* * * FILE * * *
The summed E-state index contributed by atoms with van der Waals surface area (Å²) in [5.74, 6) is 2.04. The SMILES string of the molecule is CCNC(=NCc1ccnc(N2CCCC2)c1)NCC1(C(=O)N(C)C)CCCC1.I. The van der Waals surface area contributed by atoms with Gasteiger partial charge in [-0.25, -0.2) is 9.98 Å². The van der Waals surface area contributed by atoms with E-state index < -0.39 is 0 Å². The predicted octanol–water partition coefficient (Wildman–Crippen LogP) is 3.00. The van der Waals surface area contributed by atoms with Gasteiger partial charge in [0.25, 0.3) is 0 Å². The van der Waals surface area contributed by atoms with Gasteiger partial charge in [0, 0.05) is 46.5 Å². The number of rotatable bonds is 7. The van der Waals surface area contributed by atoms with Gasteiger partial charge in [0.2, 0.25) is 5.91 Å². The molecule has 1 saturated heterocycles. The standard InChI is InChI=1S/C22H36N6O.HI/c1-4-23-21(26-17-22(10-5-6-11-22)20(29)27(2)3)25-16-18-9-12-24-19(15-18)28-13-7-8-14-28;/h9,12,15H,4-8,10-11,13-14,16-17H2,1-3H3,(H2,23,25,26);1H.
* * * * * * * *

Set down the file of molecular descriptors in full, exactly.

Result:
The summed E-state index contributed by atoms with van der Waals surface area (Å²) in [5.74, 6) is 2.04. The SMILES string of the molecule is CCNC(=NCc1ccnc(N2CCCC2)c1)NCC1(C(=O)N(C)C)CCCC1.I. The van der Waals surface area contributed by atoms with Gasteiger partial charge in [-0.25, -0.2) is 9.98 Å². The van der Waals surface area contributed by atoms with E-state index < -0.39 is 0 Å². The predicted octanol–water partition coefficient (Wildman–Crippen LogP) is 3.00. The van der Waals surface area contributed by atoms with Gasteiger partial charge in [0.25, 0.3) is 0 Å². The van der Waals surface area contributed by atoms with Gasteiger partial charge in [0, 0.05) is 46.5 Å². The number of rotatable bonds is 7. The van der Waals surface area contributed by atoms with Gasteiger partial charge in [0.2, 0.25) is 5.91 Å². The molecule has 1 saturated heterocycles. The standard InChI is InChI=1S/C22H36N6O.HI/c1-4-23-21(26-17-22(10-5-6-11-22)20(29)27(2)3)25-16-18-9-12-24-19(15-18)28-13-7-8-14-28;/h9,12,15H,4-8,10-11,13-14,16-17H2,1-3H3,(H2,23,25,26);1H.